Confine pets to one room of the home. Make plans to care for your pets in case you must evacuate. Watch animals closely and keep them under your direct control.

Winter Weather
◾Never let your dog off the leash on snow or ice, especially during a snowstorm, dogs can lose their scent and easily become lost. More dogs are lost during the winter than during any other season, so make sure yours always wears ID tags.
◾Thoroughly wipe off your dog’s legs and stomach when he comes in out of the sleet, snow or ice. He can ingest salt, antifreeze or other potentially dangerous chemicals while licking his paws, and his paw pads may also bleed from snow or encrusted ice.
◾ Never shave your dog down to the skin in winter, as a longer coat will provide more warmth. Own a short-haired breed? Consider getting him a coat or sweater with a high collar or turtleneck with coverage from the base of the tail to the belly.
◾Never leave your dog or cat alone in a car during cold weather. Keep pets indoors in possible, especially if they are sensitive to the cold weather due to age, illness or breed type.

Heat

Don’t leave pets in cars. Even in cool temperatures, cars can heat up to dangerous temperatures very quickly. Even with the windows cracked open, interior temperatures can rise almost 20 degrees Fahrenheit within the first 10 minutes. Any pet left inside is at risk for serious heat-related illnesses or even death.

Wildfire

Confine pets to one room of the home. Make plans to care for your pets in case you must evacuate. Watch animals closely and keep them under your direct control. Hidden embers and hot spots could burn your pets’ paws or hooves.

By Brian Miller

It is fair to admit that prior to working a Liverpool Animal Health Center, I had never really thought about the bond that people shared with their pets. I owned a dog and a cat at the time, and while I considered them to be part of my family, I had never pondered how animals affected the lives of others. Within the first few hours of my very first shift, and every day since, I have marveled at the devotion and love exhibited by owners and pets alike.

From my vantage point behind the front desk at LAHC, I have witnessed an endless array of different relationships that exist between humans and their four-legged friends. While each is interesting in their own regard, there is one union that may be the most unique and intriguing of them all.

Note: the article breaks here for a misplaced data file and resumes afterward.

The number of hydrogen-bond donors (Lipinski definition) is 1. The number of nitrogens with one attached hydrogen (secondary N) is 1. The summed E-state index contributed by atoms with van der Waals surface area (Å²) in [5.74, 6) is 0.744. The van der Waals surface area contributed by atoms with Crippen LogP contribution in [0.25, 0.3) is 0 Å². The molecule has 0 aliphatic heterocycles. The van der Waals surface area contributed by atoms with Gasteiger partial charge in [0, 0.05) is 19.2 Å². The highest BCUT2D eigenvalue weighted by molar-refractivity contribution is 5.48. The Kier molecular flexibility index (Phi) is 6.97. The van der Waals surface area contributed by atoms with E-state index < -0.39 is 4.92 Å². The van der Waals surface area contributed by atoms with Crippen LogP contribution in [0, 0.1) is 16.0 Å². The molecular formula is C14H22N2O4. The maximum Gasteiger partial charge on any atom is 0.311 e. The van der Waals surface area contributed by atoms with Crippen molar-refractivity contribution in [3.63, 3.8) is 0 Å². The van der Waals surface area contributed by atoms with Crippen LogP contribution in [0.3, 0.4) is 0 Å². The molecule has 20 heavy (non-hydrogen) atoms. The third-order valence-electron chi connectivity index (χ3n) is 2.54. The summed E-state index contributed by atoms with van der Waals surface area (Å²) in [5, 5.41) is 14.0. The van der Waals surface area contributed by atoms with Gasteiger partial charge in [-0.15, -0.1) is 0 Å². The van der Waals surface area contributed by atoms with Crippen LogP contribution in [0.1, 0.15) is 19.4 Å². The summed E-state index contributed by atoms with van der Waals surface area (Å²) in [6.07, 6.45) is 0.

At Liverpool Animal Health Center, we have the privilege and honor of caring for a number of government agency dogs. Officers from the New York State Police, City of Oswego, and the United States Border Patrol utilize LAHC for their veterinary needs. Like most people, I had seen K9 officers on patrol and featured on television, but that is where my familiarity ended. Now, I fully understand and appreciate what these officers mean to their handlers and their community.

Recently, I spoke with Sergeant Jeffrey Cicora of the New York State Police about his initial decision to bring one of his partner’s to LAHC, and the dynamic of working with a K9 partner. His responses were enlightening, honest, and insightful, and provided an intimate look at an incredible bond.

SgtCicoraDevittHow long have you been a K9 handler for the police department, and what are some of the duties expected?
I am a New York State Trooper and I was stationed out of the Baldwinsville barracks near Radisson for over 20 years. In June of 2001, I was chosen to be 1 of 2 canine handlers in Onondaga County. I completed a rigorous 20-week K9 basic training school in Cooperstown, NY with my first K9 partner (“Devitt”) who was trained in explosives detection as well as handler protection and tracking. There was never a question as to what veterinarian I would use to take care of my partner. We were always treated like family at LAHC, and if Devitt ever had a medical problem the staff and doctors took immediate action and treated the problem. We certainly didn’t request or demand special treatment, but the doctors always seemed to take a special interest in us. They seemed to know the importance of the job and duties that we performed on a daily basis and did everything they could to make Devitt comfortable and get him back into service as soon as possible. Devitt wasn’t just a dog, and he wasn’t just a partner. He was my boy! He kept me safe, and in turn, I kept him safe. We were a team! We spent nearly 24 hours a day, 7 days a week together, but when times arose that I had to leave him, I knew he would be well taken care of at LAHC. I trusted that the doctors, technicians, and animal caretakers would protect him like I protected him. I never had any reservations about his care.